The death of Richard Russell leaves a large gap in the Lothians CTC.

Richard was an important figure on the Scottish cycling scene, following his father into the Cyclists’ Touring Club, the Edinburgh Road Club and the Scottish Road Records Association.

One of his earliest memories was of sitting in a small wicker seat on the back of his parents’ tandem on trips around East Lothian, an area he always loved.

He joined the CTC early in 1947, recalling that his first runs were on foot or the bus or tram as that terrible winter dragged on.

Richard Russell
Richard Russell (C.T.C Lothians D.A). 1930 – 2010

An all-rounder, Richard rode with the CTC, youth hostelled, camped all over the country and raced on both bicycle and tricycle.

In 1955, he set Scottish tricycle competition records at 25 and 100 miles and over 12 hours, figures which were unbeaten for many years, indeed one of his team records still stands.

His knowledge and bicycle handling skills won him many tourist trials where he excelled on the observed rough stuff sections.

A CTC Councillor, committee member and Road Club official for many years, he made a huge contribution to cycling in the area.

His memory and attention to detail sometimes stopped a committee meeting in its tracks as he recalled discussions and decisions from the distant past, but he always had the best interests of the organisation at heart.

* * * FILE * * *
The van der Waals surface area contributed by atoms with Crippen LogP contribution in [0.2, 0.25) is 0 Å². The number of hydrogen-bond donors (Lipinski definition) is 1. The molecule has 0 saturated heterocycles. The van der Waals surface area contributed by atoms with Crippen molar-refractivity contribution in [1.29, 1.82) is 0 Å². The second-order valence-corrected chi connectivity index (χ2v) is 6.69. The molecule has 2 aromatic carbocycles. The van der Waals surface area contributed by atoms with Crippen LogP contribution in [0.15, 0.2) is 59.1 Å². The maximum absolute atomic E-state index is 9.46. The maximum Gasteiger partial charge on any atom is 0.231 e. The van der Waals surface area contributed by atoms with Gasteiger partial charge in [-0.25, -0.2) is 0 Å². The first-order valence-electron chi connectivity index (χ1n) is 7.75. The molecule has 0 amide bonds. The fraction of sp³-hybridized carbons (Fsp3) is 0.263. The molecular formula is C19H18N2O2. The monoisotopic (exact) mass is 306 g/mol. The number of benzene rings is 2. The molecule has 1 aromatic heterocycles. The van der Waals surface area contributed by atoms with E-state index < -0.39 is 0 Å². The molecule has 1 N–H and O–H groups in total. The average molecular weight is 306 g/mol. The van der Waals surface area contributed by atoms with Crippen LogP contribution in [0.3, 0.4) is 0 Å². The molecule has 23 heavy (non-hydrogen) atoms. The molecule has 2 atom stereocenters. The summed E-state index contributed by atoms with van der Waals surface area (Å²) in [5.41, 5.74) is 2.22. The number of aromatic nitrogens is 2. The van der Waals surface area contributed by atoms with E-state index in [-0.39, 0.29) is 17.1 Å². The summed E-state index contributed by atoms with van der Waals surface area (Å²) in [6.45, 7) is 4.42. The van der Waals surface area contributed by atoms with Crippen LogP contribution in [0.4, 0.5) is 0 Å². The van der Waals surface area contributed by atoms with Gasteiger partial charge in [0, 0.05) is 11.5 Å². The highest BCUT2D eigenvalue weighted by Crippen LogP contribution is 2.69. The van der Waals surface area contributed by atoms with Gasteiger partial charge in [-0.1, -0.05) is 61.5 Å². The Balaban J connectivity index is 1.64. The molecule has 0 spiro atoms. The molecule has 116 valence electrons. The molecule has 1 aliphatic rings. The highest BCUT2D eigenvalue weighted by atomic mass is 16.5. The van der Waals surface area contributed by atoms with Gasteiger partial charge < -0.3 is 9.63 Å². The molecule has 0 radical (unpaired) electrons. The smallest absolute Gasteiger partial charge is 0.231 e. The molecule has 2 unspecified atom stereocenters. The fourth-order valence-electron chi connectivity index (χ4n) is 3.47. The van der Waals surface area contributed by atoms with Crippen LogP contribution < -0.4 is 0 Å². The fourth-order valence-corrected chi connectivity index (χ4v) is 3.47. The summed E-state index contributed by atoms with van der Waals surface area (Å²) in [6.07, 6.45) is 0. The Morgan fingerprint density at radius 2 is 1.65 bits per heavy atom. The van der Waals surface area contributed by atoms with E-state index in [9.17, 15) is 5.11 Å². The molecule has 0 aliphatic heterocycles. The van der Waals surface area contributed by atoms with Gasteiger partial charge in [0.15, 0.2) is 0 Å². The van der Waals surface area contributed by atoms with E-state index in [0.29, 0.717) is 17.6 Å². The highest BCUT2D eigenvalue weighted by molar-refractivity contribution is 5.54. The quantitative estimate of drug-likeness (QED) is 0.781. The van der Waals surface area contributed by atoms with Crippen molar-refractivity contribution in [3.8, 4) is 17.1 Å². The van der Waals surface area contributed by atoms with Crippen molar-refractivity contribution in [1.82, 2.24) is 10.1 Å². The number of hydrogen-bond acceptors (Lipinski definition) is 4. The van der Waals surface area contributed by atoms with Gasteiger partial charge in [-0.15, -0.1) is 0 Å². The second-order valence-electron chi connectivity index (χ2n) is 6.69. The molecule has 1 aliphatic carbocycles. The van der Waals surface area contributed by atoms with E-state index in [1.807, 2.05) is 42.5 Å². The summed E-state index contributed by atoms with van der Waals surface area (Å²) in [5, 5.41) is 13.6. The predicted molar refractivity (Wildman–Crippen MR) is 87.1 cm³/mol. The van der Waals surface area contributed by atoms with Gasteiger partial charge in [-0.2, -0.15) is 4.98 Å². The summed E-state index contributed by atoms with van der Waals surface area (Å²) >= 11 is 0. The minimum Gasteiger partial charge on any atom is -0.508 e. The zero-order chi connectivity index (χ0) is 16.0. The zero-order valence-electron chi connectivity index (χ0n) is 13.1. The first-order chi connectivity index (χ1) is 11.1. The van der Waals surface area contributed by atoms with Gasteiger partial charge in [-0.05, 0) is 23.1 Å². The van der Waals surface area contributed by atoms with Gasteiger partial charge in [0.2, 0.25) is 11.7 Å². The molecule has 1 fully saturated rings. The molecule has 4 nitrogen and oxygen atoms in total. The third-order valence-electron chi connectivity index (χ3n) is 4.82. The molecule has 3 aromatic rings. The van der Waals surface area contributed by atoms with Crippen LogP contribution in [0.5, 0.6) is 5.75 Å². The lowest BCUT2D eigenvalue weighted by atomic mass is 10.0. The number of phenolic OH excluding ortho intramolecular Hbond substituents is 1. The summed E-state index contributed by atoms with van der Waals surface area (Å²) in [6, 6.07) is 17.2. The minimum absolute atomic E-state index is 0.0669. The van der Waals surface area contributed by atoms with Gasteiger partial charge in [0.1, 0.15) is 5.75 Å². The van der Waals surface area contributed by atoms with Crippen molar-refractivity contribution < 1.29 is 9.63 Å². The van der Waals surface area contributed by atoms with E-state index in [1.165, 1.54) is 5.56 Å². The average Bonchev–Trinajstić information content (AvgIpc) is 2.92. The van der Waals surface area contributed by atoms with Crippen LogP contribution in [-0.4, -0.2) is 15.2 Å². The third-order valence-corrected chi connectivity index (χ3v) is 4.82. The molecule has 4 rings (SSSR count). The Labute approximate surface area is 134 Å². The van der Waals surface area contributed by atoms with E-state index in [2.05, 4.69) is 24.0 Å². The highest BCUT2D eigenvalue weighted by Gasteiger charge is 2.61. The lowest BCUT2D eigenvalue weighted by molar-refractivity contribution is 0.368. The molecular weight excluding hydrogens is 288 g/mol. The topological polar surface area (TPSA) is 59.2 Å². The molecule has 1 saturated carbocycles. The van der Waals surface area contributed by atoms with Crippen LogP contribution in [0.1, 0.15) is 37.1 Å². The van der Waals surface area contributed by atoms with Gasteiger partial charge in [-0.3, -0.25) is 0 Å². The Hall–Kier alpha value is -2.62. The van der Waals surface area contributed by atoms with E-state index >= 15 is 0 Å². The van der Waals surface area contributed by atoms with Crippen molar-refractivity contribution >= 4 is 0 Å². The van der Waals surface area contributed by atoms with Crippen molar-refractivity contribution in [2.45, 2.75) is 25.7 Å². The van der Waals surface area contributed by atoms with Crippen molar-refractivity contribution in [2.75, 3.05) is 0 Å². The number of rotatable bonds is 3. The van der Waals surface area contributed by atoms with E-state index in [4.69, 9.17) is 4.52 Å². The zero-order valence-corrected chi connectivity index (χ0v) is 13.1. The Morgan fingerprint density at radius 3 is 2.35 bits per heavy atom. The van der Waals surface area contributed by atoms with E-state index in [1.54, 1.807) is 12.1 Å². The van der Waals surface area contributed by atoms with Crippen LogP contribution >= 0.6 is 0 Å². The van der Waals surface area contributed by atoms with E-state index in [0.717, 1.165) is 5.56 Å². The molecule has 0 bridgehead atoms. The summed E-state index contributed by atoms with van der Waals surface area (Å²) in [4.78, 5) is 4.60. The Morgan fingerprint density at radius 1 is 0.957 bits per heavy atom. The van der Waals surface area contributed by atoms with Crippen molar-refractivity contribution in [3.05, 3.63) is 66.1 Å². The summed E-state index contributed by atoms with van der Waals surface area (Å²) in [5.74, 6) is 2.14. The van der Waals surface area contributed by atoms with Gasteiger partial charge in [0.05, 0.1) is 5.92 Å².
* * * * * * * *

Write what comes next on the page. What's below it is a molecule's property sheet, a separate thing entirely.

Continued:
He was honoured with numerous awards, the Tom Davis cup and the Zoller Quaich but, most prized of all; honorary life membership of the CTC.

Every novice newcomer to CTC runs will remember Richard as he was invariably patient and encouraging to anybody who was flagging or falling behind, remaining with them and shepherding them along the road until they caught up with the group.

He will also be remembered for his bicycle repair skills, that lop-sided, saggy saddlebag producing tools, bits and pieces and spares which, combined with his knowledge, usually repaired a day that looked to be in ruins.

Although Richard started work immediately after leaving school, he was, in many ways, far better educated than a lot of us.

His knowledge of local history and geography was extensive, he was well informed on farming and wild life matters and he was a keen reader and theatre goer.

A printer to trade, he spent over forty years working at T & A Constable in Edinburgh where he was very active in the trade union, being father of the chapel for many years.

Richard’s expertise in printing led to his teaching night school classes with his usual attention to detail.

Sadly, Richard lost his wonderful wife, Margaret, in 1994 but his sons, Colin and Gregor, are both prominent and active members of the contemporary cycling scene.

Richard, who was still cycling strongly until a few weeks before his death, will be sorely missed by everyone who had the privilege of knowing him and especially by his extended family of whom he was so proud.

Although he was small in stature, he was a giant on the road – and will remain so in our memories.

* The funeral will take place in Edinburgh, at Morton Hall Crematorium‘s Main Chapel, 12:00 noon.

Picture courtesy of D. McClure.